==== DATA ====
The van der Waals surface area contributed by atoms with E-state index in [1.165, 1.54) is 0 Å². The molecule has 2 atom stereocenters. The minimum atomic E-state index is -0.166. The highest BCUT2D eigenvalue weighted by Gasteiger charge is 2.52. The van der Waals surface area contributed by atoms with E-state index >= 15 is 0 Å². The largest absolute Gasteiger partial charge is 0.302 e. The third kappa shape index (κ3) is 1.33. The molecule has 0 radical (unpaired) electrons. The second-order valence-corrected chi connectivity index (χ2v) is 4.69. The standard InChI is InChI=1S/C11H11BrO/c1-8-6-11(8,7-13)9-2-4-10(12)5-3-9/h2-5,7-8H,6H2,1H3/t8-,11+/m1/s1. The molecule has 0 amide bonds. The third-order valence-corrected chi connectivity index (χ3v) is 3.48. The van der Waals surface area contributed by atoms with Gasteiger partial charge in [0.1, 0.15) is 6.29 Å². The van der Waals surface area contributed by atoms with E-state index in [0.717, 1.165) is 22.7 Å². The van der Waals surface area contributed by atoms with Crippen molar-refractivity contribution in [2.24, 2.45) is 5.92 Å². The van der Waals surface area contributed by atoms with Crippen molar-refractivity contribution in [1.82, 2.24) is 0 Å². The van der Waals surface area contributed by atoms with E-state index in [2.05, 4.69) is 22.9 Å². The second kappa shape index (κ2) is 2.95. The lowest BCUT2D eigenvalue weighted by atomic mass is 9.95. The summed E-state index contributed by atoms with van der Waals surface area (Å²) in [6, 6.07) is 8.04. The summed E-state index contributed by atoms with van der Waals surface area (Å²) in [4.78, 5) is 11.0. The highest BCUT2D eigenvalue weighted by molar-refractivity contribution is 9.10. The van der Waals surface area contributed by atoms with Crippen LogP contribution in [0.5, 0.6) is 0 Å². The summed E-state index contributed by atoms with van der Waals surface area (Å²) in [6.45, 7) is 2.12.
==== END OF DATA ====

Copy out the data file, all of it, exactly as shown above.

The van der Waals surface area contributed by atoms with E-state index in [1.165, 1.54) is 0 Å². The molecule has 2 atom stereocenters. The minimum atomic E-state index is -0.166. The highest BCUT2D eigenvalue weighted by Gasteiger charge is 2.52. The van der Waals surface area contributed by atoms with E-state index >= 15 is 0 Å². The largest absolute Gasteiger partial charge is 0.302 e. The third kappa shape index (κ3) is 1.33. The molecule has 0 radical (unpaired) electrons. The second-order valence-corrected chi connectivity index (χ2v) is 4.69. The standard InChI is InChI=1S/C11H11BrO/c1-8-6-11(8,7-13)9-2-4-10(12)5-3-9/h2-5,7-8H,6H2,1H3/t8-,11+/m1/s1. The molecule has 0 amide bonds. The third-order valence-corrected chi connectivity index (χ3v) is 3.48. The van der Waals surface area contributed by atoms with Gasteiger partial charge in [0.1, 0.15) is 6.29 Å². The van der Waals surface area contributed by atoms with E-state index in [0.717, 1.165) is 22.7 Å². The van der Waals surface area contributed by atoms with Crippen molar-refractivity contribution in [2.24, 2.45) is 5.92 Å². The van der Waals surface area contributed by atoms with Crippen molar-refractivity contribution in [1.82, 2.24) is 0 Å². The van der Waals surface area contributed by atoms with E-state index in [2.05, 4.69) is 22.9 Å². The second kappa shape index (κ2) is 2.95. The lowest BCUT2D eigenvalue weighted by atomic mass is 9.95. The summed E-state index contributed by atoms with van der Waals surface area (Å²) in [6, 6.07) is 8.04. The summed E-state index contributed by atoms with van der Waals surface area (Å²) in [4.78, 5) is 11.0. The highest BCUT2D eigenvalue weighted by molar-refractivity contribution is 9.10. The van der Waals surface area contributed by atoms with Crippen LogP contribution in [0.5, 0.6) is 0 Å². The summed E-state index contributed by atoms with van der Waals surface area (Å²) in [6.45, 7) is 2.12.